Book Image

Next.js Quick Start Guide

By : Kirill Konshin
Book Image

Next.js Quick Start Guide

By: Kirill Konshin

Overview of this book

Next.js is a powerful addition to the ever-growing and dynamic JavaScript world. Built on top of React, Webpack, and Babel, it is a minimalistic framework for server-rendered universal JavaScript applications. This book will show you the best practices for building sites using Next. js, enabling you to build SEO-friendly and superfast websites. This book will guide you from building a simple single page app to a scalable and reliable client-server infrastructure. You will explore code sharing between client and server, universal modules, and server-side rendering. The book will take you through the core Next.js concepts that everyone is talking about – hot reloading, code splitting, routing, server rendering, transpilation, CSS isolation, and more. You will learn ways of implementing them in order to create your own universal JavaScript application. You will walk through the building and deployment stages of your applications with the JSON API,customizing the confguration, error handling,data fetching, deploying to production, and authentication.
Table of Contents (9 chapters)

Why single-page apps suffer performance issues

In order to start, single-page apps (SPA) have to download lots of assets to the client: JS files with the app itself, CSS files with styles, images, media, and so on. It is impossible to develop a large-scale JS app without any kind of modularization, so most JS apps consist of numerous small JS files (the modules mentioned before). CSS files are also usually separated by some criteria: per component, per page, and so on.

The nature of SPAs forces them to have heavy API traffic. Basically, any user action that has to be persisted requires an API call. Pulling data from persistent storage also requires API calls. By persistent storage, here I mean the database or any other similar service that can be accessed from many different devices/browsers and will store this data for long periods of time.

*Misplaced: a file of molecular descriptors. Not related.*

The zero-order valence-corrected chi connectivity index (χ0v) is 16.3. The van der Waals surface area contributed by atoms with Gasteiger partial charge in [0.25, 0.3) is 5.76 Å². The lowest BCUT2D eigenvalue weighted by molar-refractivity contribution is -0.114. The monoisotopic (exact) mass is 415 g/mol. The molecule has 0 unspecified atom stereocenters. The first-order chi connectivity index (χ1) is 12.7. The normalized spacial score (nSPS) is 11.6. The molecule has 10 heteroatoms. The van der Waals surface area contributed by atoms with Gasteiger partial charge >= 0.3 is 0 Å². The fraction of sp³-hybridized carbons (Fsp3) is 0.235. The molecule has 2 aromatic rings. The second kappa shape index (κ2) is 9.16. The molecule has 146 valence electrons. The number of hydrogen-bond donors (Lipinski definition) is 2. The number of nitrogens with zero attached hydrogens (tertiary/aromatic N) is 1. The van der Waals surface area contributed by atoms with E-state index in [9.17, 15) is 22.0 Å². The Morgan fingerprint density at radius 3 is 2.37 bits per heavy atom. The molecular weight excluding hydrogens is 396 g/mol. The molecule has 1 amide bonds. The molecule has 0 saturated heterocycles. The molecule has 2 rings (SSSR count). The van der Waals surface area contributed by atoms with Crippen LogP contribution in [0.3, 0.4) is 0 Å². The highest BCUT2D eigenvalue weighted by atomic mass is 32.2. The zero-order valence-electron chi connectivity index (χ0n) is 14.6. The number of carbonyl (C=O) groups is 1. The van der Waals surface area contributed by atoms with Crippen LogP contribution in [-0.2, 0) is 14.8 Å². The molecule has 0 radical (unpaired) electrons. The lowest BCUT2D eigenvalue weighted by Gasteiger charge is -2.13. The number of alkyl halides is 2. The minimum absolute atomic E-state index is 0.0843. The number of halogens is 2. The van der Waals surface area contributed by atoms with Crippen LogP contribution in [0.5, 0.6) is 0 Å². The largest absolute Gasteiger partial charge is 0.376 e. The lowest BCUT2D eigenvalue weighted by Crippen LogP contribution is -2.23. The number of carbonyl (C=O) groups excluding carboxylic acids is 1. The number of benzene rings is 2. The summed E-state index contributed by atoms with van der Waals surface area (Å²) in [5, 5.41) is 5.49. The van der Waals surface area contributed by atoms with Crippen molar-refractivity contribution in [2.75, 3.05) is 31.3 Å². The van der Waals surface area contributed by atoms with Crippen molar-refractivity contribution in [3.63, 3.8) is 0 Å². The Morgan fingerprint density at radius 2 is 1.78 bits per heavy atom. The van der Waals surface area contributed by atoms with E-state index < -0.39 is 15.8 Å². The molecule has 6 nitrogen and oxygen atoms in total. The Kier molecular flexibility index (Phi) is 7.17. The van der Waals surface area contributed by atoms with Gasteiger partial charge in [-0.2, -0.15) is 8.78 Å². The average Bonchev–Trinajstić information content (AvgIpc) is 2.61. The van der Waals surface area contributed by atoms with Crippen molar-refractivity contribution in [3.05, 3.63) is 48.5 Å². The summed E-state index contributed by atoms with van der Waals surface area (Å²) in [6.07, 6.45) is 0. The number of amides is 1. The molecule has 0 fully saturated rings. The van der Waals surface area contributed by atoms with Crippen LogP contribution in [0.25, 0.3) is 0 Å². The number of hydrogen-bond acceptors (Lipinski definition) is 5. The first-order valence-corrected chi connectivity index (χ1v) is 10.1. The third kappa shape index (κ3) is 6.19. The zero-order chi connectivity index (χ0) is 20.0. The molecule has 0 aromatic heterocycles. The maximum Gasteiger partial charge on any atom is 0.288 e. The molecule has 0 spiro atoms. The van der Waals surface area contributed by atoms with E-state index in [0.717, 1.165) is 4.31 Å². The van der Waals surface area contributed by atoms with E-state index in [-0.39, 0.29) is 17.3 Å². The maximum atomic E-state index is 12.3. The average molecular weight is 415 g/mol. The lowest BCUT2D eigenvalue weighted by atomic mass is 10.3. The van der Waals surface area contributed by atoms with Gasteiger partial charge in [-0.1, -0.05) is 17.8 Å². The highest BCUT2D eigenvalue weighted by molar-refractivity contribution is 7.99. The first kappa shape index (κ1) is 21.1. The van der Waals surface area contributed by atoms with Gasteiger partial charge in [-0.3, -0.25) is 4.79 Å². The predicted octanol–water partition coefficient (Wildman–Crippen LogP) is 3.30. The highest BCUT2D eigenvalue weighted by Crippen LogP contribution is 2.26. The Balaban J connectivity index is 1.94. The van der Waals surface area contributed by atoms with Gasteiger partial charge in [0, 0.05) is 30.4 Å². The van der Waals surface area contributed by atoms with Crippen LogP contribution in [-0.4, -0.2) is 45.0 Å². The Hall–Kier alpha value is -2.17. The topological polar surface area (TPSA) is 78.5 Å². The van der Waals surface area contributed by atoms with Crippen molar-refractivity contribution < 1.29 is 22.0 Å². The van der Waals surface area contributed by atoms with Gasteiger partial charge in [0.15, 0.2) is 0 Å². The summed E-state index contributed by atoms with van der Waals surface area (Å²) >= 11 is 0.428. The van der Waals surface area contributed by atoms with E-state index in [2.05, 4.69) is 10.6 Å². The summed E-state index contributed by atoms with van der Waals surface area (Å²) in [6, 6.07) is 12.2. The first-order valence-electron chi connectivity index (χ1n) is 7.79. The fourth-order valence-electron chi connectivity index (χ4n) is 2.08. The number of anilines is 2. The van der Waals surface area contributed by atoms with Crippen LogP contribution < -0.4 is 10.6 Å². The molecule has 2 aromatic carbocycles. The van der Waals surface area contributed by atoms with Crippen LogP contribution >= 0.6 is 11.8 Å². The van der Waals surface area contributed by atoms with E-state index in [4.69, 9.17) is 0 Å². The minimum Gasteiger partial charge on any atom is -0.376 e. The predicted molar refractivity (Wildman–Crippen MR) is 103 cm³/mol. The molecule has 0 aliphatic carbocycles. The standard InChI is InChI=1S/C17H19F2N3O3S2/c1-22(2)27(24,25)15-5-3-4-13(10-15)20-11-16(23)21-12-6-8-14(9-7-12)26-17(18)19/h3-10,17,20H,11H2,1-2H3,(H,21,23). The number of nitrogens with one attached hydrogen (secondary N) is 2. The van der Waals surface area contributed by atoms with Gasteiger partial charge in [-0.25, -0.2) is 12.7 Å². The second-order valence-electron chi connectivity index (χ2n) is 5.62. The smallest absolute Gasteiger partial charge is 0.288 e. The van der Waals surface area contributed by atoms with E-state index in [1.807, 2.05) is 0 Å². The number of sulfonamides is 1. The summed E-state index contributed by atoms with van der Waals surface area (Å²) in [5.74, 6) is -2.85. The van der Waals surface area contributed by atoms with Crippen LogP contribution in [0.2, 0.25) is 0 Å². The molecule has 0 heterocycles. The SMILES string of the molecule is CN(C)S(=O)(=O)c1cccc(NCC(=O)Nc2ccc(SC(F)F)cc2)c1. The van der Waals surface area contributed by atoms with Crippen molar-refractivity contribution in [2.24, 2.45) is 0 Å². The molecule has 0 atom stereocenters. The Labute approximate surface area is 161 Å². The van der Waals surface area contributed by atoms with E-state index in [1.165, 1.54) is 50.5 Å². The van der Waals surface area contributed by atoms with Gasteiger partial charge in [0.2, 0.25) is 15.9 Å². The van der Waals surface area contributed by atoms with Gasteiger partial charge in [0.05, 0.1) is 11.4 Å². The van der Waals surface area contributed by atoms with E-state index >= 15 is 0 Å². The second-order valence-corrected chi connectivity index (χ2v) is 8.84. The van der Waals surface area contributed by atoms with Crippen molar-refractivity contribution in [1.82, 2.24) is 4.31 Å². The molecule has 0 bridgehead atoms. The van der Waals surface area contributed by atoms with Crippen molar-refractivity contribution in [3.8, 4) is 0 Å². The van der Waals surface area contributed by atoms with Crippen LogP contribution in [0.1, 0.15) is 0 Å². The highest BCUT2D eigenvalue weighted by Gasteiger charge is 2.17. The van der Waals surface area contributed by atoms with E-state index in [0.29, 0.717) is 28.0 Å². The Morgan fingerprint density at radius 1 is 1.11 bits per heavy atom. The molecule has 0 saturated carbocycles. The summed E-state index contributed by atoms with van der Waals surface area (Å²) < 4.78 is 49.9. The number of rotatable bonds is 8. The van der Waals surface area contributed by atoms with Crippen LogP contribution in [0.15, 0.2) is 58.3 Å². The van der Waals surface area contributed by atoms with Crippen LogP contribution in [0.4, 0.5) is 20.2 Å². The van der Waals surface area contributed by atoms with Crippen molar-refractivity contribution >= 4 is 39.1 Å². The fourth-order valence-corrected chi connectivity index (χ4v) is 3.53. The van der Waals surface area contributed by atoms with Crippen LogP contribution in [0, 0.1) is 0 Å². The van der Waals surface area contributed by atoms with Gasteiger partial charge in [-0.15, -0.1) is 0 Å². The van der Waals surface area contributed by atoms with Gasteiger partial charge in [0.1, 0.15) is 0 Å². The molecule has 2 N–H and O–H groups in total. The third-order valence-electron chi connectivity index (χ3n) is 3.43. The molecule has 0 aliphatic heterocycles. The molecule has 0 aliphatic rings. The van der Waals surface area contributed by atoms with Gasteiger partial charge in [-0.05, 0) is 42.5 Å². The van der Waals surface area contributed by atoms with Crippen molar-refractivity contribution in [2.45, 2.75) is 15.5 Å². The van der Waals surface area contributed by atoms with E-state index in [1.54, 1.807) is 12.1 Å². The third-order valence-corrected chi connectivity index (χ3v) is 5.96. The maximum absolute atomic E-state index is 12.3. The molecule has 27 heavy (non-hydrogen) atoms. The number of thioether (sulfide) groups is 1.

Both of these aspects bring us to the most terrible SPA performance issue: large initial load time. There have been studies that clearly show the correlation between the load time and page views, conversion, and other vital metrics. On average, customers leave the page if it fails to load within 2-3 seconds.

Another big issue is search engine optimization (SEO). Search engines tend to give higher ranks to pages that load quicker. Plus, only recently have crawlers learned how to parse and crawl SPAs properly.

How do we deal with this?

Assume we have found a good balance between initial chunk and on-demand chunks. We have applied compression and good cache strategies, but still there is an API layer that also has to be optimized for initial load.

Potentially, we can combine all API requests in one huge request and load it. But different pages need different data, so we can't create a request that will fit all. Also, some of the data requires client-side processing before we can make a subsequent request for more data. Modern API techniques such as GraphQL allow us to solve the problem in one way, and we will talk about this later in the book, but this still does not address the issue with not-so-smart search engine crawlers.

Sad? Yes. There is a solution for that though. It is called server-side rendering.